Metaphysical nihilism and theology

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This paper sets out, firstly,  to present recent discussions of "metaphysical nihilism" in the context of philosophy of religion, and secondly, to offer a contribution to those ongoing discussions, based on elements from Wittgenstein's Tractatus.


The question "why is there something rather than nothing?" continues to be influential in philosophy of religion. The sentence suggests two genuine possibilities and given the fact that the former is the case, explanations are called for. "Metaphysical nihilism" is the position that "there is nothing" is a genuine possibility, in spite of problems, originally raised by Lewis and Armstrong, of offering a possible worlds analysis of this sentence. 

The paper shows how more contributions to the discussions make use of the predicates "is a thing" and "is selfidentical". In the Tractatus, the former predicate is characterized as a formal concept, whose use issues in nonsense when it tries to say what is shown, while the surface grammar of the identity sign as a relation is rejected.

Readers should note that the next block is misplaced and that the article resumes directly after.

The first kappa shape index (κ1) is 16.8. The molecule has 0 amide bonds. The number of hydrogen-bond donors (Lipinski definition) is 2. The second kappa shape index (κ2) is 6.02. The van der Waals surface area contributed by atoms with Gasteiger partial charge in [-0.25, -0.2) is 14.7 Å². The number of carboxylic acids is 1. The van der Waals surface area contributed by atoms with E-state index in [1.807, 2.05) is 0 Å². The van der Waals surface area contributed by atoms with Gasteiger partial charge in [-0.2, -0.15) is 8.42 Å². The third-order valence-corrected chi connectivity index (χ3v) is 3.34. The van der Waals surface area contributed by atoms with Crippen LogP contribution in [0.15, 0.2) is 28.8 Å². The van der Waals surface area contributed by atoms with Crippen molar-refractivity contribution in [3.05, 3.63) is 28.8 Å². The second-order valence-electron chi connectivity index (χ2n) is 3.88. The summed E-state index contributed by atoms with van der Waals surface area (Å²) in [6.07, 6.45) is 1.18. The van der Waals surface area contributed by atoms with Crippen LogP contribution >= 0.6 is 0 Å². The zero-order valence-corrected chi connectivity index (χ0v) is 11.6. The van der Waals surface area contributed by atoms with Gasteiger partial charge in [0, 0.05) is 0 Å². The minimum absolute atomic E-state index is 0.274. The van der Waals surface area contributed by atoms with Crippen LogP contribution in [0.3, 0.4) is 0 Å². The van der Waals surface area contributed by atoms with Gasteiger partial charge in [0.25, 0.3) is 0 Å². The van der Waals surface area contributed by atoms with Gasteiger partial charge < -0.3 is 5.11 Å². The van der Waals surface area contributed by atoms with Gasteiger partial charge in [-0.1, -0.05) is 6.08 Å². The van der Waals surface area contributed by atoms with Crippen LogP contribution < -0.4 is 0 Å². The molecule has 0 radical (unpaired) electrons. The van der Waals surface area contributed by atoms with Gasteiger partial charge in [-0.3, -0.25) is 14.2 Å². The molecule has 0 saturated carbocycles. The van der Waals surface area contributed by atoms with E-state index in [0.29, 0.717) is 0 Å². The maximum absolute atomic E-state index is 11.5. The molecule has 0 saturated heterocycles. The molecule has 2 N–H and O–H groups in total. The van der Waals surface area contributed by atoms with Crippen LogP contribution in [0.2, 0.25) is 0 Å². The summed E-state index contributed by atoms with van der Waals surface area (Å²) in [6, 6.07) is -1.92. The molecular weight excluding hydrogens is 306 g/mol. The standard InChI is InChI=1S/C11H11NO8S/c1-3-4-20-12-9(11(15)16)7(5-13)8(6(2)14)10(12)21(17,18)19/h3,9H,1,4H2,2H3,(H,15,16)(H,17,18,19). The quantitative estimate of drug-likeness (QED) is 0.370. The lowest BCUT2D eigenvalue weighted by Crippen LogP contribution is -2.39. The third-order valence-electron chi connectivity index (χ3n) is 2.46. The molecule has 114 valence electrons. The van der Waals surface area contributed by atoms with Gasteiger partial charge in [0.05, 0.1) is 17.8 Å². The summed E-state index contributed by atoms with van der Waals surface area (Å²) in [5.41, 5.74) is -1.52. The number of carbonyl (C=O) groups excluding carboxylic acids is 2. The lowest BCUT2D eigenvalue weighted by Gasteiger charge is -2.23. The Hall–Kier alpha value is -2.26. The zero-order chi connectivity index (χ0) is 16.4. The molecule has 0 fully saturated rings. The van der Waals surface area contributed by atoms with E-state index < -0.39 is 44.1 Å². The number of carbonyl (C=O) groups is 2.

After making explicit the Tractarian criticisms, the concluding section of this paper shows how such discussions of metaphysical nihilism are of relevance to debates regarding natural theology. In short, metaphysical nihilism features centrally as a premise in a widespread style of argument for the existence of God. I outline a suggestion to the effect that the Tractarian category of showing might be a suitable middle ground for the heated discussion between catholic and protestant theology regarding the cognitive potential of natural theology.


Period27. Sept 2008
Event titleAustralasian Philosophy of Religion Association - Inaugural Conference
Event typeConference
LocationCanberra, AustraliaShow on map